where three terms refer to the electrostatic, van der Waals and MM-bonded interactions between the QM and MM regions respectively.

In *ab initio* QM/MM calculations with electrostatic embedding, *E*_{MM-bonded}(QM/MM), *E*_{vdw}(QM/MM) and *E*_{mm}(MM) are typically calculated with a MM force field; the sum of *E*_{qm}(QM) and *E*_{ele}(QM/MM) are calculated with *ab initio* quantum mechanical calculations with an effective Hamiltonian *H*_{eff},

$${E}_{\mathrm{qm}}\left(\mathrm{QM}\right)+{E}_{\mathrm{ele}}(\mathrm{QM}\u2215\mathrm{MM})=\langle \Psi \mid {H}_{\mathrm{eff}}\mid \Psi \rangle $$

(3)

$$\begin{array}{cc}\hfill {H}_{\mathrm{eff}}& =-\frac{1}{2}\sum _{i=1}^{{N}_{\mathrm{eff}}}{{\nabla}_{i}}^{2}-\sum _{i<j}^{{N}_{\mathrm{eff}}-1}\sum _{j=2}^{{N}_{\mathrm{eff}}}\frac{1}{{r}_{ij}}-\sum _{i}^{{N}_{\mathrm{eff}}}\sum _{\alpha \in \mathrm{QM}}\frac{{Z}_{\alpha}}{{r}_{\alpha i}}+\sum _{{\alpha}_{1}\ne {\alpha}_{2}\in \mathrm{QM}}\frac{{Z}_{{\alpha}_{1}}\ast {Z}_{{\alpha}_{2}}}{{r}_{{\alpha}_{1}{\alpha}_{2}}}\hfill \\ \hfill & -\sum _{i}^{{N}_{\mathrm{eff}}}\sum _{\beta \in \mathrm{MM}}\frac{{q}_{\beta}}{{r}_{{\beta}_{i}}}+\sum _{\alpha \in \mathrm{QM},\beta \in \mathrm{MM}}\frac{{Z}_{\alpha}^{\ast}{q}_{\beta}}{{r}_{\alpha \beta}}\hfill \end{array}$$

(4)

where the last two terms describe the QM/MM electrostatic interactions, and *N*_{eff} is the total number of the electrons in the QM sub-system. In the pseudobond approach for the treatment of QM/MM covalent interface [25, 26], the effective core potential of boundary atoms would be an additional term in *H*_{eff}.

In *ab initio* QM/MM BO-MD simulations, the atomic forces as well as the total energy of the whole system are calculated at each time step with the above formalism on-the-fly with a converged SCF calculation, and Newton equations of motion are integrated.Thus it takes accounts of dynamics of reaction center and its environment on an equal footing. The free energy profile *F*(*η*) along a chosen reaction coordination can be obtained from the probability distribution *ρ*(*η*) [27],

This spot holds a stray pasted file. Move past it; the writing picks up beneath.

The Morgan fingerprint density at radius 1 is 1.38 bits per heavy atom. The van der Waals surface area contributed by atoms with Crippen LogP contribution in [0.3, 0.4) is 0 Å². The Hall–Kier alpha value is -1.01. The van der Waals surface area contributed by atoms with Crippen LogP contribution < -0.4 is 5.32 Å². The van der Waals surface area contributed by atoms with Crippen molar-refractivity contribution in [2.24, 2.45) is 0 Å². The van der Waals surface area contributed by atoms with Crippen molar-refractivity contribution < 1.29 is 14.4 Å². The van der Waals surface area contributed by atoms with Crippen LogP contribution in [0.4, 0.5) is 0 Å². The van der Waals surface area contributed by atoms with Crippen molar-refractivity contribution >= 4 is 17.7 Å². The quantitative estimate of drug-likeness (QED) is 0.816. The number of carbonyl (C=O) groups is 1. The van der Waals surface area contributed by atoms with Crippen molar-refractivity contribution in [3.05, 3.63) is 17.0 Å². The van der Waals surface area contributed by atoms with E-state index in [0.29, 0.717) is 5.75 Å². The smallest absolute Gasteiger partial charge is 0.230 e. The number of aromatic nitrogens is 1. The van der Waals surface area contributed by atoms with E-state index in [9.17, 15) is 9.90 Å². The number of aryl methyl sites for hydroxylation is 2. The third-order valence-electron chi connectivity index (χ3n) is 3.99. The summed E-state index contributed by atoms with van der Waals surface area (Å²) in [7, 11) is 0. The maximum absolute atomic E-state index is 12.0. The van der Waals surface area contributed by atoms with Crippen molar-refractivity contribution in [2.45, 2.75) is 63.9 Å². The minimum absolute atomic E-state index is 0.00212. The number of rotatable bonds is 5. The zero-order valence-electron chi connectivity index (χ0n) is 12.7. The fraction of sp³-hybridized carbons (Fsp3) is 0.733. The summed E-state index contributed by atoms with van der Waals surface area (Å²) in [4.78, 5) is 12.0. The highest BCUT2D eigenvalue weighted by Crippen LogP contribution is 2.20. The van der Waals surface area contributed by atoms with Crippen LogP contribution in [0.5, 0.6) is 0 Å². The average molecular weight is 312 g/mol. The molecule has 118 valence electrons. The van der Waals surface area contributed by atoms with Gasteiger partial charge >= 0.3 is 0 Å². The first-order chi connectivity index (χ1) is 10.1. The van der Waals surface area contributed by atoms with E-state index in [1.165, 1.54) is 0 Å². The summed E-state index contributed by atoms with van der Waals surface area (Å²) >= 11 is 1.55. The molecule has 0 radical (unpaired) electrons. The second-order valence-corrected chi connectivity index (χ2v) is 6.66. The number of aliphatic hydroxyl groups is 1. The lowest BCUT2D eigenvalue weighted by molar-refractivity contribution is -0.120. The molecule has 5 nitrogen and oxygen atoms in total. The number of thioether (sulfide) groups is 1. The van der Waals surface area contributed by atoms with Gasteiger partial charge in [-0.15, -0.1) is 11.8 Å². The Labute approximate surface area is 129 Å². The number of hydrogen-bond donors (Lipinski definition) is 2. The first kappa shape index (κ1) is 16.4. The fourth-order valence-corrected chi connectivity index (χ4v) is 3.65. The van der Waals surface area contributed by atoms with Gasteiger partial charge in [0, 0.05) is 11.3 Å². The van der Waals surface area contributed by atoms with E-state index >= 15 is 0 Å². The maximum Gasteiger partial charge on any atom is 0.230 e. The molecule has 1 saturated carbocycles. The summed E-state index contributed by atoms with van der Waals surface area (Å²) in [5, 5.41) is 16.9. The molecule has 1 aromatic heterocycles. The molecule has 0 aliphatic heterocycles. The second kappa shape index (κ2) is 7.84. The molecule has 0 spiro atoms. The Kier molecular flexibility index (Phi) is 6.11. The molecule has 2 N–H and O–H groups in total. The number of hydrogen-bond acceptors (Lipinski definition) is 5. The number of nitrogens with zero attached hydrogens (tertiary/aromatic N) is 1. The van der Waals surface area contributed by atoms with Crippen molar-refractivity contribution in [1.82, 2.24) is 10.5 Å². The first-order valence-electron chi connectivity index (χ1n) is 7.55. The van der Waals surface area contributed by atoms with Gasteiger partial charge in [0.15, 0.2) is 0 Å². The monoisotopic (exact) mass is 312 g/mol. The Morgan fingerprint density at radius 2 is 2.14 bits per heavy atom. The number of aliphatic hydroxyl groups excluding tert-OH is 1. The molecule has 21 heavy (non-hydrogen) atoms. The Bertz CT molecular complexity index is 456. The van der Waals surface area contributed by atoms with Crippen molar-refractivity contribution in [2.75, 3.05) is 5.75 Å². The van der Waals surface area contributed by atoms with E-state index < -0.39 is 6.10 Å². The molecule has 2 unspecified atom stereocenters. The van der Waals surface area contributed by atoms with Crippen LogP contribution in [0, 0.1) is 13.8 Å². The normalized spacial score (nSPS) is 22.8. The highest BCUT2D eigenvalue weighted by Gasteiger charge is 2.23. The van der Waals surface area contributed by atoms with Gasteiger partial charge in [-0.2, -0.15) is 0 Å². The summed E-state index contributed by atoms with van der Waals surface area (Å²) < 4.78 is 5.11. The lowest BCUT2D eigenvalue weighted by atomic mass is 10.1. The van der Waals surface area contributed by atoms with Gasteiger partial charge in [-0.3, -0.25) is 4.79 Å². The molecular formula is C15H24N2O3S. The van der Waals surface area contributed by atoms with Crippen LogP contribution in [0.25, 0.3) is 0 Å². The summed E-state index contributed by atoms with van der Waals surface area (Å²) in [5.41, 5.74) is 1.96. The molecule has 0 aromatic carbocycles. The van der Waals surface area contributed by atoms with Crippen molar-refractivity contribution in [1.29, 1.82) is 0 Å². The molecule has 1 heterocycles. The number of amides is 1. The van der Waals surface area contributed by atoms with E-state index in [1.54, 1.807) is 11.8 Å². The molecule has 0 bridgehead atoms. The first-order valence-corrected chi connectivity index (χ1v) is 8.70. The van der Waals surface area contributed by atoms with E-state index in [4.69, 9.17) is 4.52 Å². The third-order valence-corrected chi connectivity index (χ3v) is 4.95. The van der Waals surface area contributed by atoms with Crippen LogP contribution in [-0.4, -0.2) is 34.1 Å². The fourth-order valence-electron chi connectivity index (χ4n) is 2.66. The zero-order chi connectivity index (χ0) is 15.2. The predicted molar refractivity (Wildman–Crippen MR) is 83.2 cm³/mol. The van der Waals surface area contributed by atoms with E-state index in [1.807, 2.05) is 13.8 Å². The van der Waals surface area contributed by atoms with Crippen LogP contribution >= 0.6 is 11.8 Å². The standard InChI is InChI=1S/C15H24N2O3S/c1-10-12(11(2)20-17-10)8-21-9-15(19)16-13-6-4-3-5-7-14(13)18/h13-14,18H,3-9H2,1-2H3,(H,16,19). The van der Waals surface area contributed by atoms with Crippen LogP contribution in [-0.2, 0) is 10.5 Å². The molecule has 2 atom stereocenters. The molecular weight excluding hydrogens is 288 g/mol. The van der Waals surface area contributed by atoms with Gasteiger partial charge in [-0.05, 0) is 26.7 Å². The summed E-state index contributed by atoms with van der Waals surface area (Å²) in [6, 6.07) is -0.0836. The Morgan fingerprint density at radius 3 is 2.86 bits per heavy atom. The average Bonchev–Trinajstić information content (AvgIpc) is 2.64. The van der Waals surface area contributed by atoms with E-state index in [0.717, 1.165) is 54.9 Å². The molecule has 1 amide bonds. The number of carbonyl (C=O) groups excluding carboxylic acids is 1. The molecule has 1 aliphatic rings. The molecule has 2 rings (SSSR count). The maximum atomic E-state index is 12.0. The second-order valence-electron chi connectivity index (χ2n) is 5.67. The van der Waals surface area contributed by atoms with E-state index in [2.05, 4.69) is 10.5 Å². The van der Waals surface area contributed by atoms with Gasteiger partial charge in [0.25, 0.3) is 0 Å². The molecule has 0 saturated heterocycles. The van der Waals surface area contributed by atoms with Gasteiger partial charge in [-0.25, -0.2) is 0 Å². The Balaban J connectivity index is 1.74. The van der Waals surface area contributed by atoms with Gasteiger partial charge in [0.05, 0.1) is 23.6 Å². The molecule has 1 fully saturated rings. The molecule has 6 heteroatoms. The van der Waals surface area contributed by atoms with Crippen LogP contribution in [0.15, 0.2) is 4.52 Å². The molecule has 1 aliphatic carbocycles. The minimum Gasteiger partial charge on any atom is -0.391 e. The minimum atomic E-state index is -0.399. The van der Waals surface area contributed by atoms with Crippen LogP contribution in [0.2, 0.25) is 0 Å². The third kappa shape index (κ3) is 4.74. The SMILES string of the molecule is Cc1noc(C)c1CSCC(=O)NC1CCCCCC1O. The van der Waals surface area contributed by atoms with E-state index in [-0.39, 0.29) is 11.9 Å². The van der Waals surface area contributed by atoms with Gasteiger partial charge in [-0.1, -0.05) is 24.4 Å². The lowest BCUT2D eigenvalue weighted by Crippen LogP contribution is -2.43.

$$F\left(\eta \right)=-{k}_{B}T\mathrm{ln}\rho \left(\eta \right)$$

(5)

where *k _{B}* is the Boltzmann constant,

In the umbrella sampling method [28-31], an artificial biasing potential *ω _{i}* along a chosen reaction coordinate would be added to the total energy of the system in order to either constrain the simulation to sample a particular range more efficiently or flatten problematic barriers. The biasing function often takes the form

In a canonical ensemble, the probability distribution along a reaction coordinate *η* can be written as:

$$\rho \left(\eta \right)=\frac{\int d\mathbf{R}\delta ({\eta}^{\prime}\left[\mathbf{R}\right]-\eta ){e}^{-\beta U\left(\mathbf{R}\right)}}{\int d\mathbf{R}{e}^{-\beta U\left(\mathbf{R}\right)}}$$

(6)

where **R** represents all the the spatial coordinates of the system, *U*(**R**) is the corresponding energy, *δ* is the Dirac delta function, *η*’[**R**] is the reaction coordinate in the configuration **R**, *β* = (*k*_{B}T)^{−1}, and the integrals are over all values of **R**.

For the *i*th umbrella simulation with the presence of a biased potential *ω _{i}*(